RARE 19TH Cent PRESENTATION SEXTANT – COMPLETE
Presented is an ebony frame, ivory arc, antique sextant by
a little known British instrument maker, Lewis Woolf of Liverpool, and sold in this country by H. Duren, a
dealer in nautical instruments at 39 Burling Slip, New York, N.Y. This location is part of what is now the South Street
Seaport Museum area of the city. The sextant maker and Duren are both listed in Webster’s Registry of Instrument makers, and
Duren sold other makers’ instruments as well. The sextant dates from the mid 19th Century. Except for a few exceptions,
it is in outstanding condition with all its metal machinery, and sharply engraved ivory in place. Rarely seen with instruments
of this age, is the small ivory plate on the backside and the ivory cap for a lead pencil to record the reading of the observations.
The arc measures from – 3 to plus 105 degrees. The ivory plate on a cross bar between
the two limbs is engraved “Lewis Woolf Liverpool”, with H. Duren, New York, under”.There are very few of Louis Woolf instruments known to exist and nothing is known
of the maker’s history other than he is listed in Webster’s Database of Instrument Makers. A similar example
of this instrument was sold at auction by Eldred’s of West Dennis, MA in 1975. This particular instrument was in a private
collection for the last thirty years. The sextant has a ribbed brass index arm measuring 11 7/8 inches
long with a diameter of arc of 9 5/8″. The horizon mirror is on an adjustable turntable and can be rotated by two knobs one
of which locks the mirror’s position. There are three rectangular sun shades. Note the early form ivory vernier
scale, reading from right to left from 0 to 20 arc minutes, two hole peep sight with “flap”, and three sun shades all of which
help date the instrument. There is no provision for a handle on this instrument which marks it as a transitional piece between
an octant and a sextant. Some time after 1780, the addition of a tangent screw, as fitted
to this instrument, allowed for fine adjustment and represents one of the two major changes in the basic operation of the
octants and sextants for the next 150 years! The second was the fitting of telescopes. As was the practice with octant’s of
larger size, this sextant was not fitted with a handle which indicates it is one of the earliest of that type made.
INSTRUMENT CONDITION: The sextant appears in
generally excellent condition having been owned by someone originally who lavished care on his instrument. All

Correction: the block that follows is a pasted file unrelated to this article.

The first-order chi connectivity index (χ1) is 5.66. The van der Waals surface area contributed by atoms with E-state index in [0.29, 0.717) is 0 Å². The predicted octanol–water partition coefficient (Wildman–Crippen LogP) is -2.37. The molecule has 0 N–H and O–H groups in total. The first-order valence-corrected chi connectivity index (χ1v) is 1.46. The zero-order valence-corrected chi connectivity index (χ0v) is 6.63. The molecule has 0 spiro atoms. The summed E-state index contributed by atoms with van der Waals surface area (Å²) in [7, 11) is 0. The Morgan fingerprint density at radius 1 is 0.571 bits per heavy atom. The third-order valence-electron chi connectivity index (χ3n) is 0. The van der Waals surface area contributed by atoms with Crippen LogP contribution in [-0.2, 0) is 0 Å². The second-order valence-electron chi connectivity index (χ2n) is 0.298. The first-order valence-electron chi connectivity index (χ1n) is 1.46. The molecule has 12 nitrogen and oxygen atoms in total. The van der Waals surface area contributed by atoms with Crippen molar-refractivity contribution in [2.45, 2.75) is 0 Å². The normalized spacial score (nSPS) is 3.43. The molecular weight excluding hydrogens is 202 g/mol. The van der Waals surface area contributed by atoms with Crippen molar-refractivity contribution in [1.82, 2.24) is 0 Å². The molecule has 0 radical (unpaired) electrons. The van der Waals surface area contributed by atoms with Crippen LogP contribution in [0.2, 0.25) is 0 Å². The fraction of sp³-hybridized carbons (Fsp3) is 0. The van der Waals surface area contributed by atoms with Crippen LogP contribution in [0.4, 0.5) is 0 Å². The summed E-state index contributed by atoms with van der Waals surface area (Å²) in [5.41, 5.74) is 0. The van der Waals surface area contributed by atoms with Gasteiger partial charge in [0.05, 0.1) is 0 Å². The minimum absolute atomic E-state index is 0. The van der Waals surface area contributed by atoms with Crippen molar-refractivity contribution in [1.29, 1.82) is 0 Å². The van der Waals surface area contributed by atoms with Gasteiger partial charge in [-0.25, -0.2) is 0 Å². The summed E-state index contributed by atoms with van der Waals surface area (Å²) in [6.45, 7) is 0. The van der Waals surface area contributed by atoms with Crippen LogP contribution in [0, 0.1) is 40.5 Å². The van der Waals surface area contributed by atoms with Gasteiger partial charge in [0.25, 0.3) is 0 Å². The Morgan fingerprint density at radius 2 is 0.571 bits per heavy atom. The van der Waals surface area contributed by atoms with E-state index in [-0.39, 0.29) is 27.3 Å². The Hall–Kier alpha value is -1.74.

the ivory is in perfect condition, and the engraving is sharp and distinct. The index arm clamp’s screw has a slight
which does not affect its operation. The tangent screw and other adjustment knobs work, and the shade glasses are complete
and in good working order. The ebony frame shows as near new. The instrument has its original machinery, and a two hole peep
sight. Its age now shows on the back where a crack is below the pivot point of the index arm. The horizon mirror has no silvering
and inexplicably looks as if it was shattered. The index mirror is in much better condition than might be expected for
its age though there is a horizontal area which show a scrape. Everything is original and in good working order except for
the horizon mirror.
THE SEXTANT’S CASE: The sextant is housed in a keystone
case, complete with original key. The case is fitted with a red velvet liner, and its clasps have been dressed with polished
brass wire which adds a touch of distinction, and something that only a seaman would do. It has two age cracks on its top
and one on the bottom, but is good and sturdy. Somewhere in the past, the case was refinished, and looks as new inside. A key
is included which fits the lock.
and index mirror
Peep sight and horizon mirror
SEE MORE PICTURES IN THE GALLERY BELOW
All in all,
a highly desirable and worthwhile example from one of the lesser known English instrument makers.
DIMENSIONS:Length of frame 11 7/8″
Width of frame at arc 9 5/8″
Index mirror 45 x 35 mm
Horizon mirror 24 x 22 mm
Weight 2 Lbs 2 oz
OUR CREDENTIALS: We are one of the few people selling
Old World navigation instruments that know anything about them. For purposes of judging whether my opinion counts, I was the
editor of the chapter on sextants of the 1977 Edition of “Bowditch”, The American Practical Navigator, NAVPUB 9; a member
of the U.S. Naval Academy Navigation Symposium Board, 1975-1978; the author of a book on marine sextants, Cornell Maritime
Press,1975, and the founding president of Nautech Maritime Corporation which partnered with Tamaya of Japan in the introduction
of the MS 733 Spica, the MS 833, Jupiter, MS 933 Venus sextants and the famous NC-2 navigation computer, in the U.S. market.
I am also a retired Master Mariner, and formerly held a U.S. Navy “D” Qualification as a Senior Skipper – Oceans. Rarely do you find an instrument that is that
is 157 years old in this original condition with a perfect case. A superior addition to any collection.